When I saw the wonderful OOAK handmade miniature collectable Alice in Wonderland set of chairs and foot stool on Etsy, I knew I had to have them!

Made by UniquablesByUrsula, they are so special that I decided I didn't want anything else to distract from them. Fortunately, I had a small 7x5 wooden book box that I had purchased years ago at Hobby Lobby that worked perfectly.

An outdoor graphic with whimsical toadstools became the interior. My original plan was to extend that checkerboard floor out to the edge of the open book, but none of my display cases were the right size, so I decided to leave it as a book that could be closed (it has a magnet) and spare myself the need for a separate case or dome.

I wanted to use two original qotes from Lewis Carroll and that grinning Cheshire logo. The box exterior had a burgundy design, so I used a Marks A Lot pen to color all the exposed edges that would not be covered by the black paper. I really like their black, as it stays true in color, without the purple tinge some other pens have. On the other hand, gluing black printed paper is a challenge, and despite my best efforts, there are some glue smudges. I figure it is in an old book, anyway ...

The Mad Hatter didn't need much, so I decided to make him a small table from an inexpensive little plaster mushroom and a small glass circle. I had those great strawberry tarts from a desserts swap years ago, and I contrived the Drink Me bottle.

Alice has such an adoring expression on her face that I knew she needed something to be admiring of. When I began making lists of items I recalled from the Alice books, the flamingo croquet mallets came to mind. And who else would want to be hiding from the Red Queen more than one of them? The flamingo was a small Christmas ornament, sort of a wee bobble-head on a spring, which I removed from its body. I used another tiny glass circle for the tabletop.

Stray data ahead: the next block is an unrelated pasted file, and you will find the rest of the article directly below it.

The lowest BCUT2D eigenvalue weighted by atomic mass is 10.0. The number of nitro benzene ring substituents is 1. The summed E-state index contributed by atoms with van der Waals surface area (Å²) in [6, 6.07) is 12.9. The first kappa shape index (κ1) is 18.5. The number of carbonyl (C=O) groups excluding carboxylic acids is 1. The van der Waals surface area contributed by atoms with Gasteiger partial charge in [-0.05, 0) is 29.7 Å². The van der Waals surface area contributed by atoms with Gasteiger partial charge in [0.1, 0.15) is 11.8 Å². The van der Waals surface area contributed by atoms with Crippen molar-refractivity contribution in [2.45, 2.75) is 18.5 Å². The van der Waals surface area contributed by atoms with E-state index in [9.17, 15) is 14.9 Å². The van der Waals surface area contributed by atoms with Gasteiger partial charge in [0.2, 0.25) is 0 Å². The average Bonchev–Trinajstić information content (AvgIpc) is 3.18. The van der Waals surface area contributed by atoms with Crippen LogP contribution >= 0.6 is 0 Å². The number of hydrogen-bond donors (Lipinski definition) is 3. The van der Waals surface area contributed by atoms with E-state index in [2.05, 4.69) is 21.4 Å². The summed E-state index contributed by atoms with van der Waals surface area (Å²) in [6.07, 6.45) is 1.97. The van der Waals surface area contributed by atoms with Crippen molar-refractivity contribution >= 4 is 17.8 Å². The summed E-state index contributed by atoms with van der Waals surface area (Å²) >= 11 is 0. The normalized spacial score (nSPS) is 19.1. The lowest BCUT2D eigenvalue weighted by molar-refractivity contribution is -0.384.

He was top heavy so I used a small strip of plastic packaging at a right angle to make a support for his back side. Practically invisible, fortunately.

I liked the idea of polka dots because the Mad Hatter has a polka dot bowtie, so I painted Chrysnbon cups and saucers pale yellow and used a toothpick to add the polka dots. When dry I coated them with Hard as Nails polish. I painted one cup and saucer first and let them dry to see the effect, and when I saw they dried clear and porcelain like, I then painted and glossed all of them.

The teapot was a small metal pot which I also painted to match. I glued four cups and saucers in a stack, then glued the stack in place. I used a mixture of Tacky glue, brown paint and raspberry alcohol ink to make the tea for the top cup. I used a small piece of paper as a measuring tool for the length of the pouring liquid, which was a small piece of beading wire coated with the tea mixture.

I let it dry first in the cup before gluing the final cup atop the stack and the top of the wire to the teapot spout.

This was great fun to do and I shall love opening that box on our coffee table so people can take a peek.












Copyright <>Juawanna Newman . All rights reserved.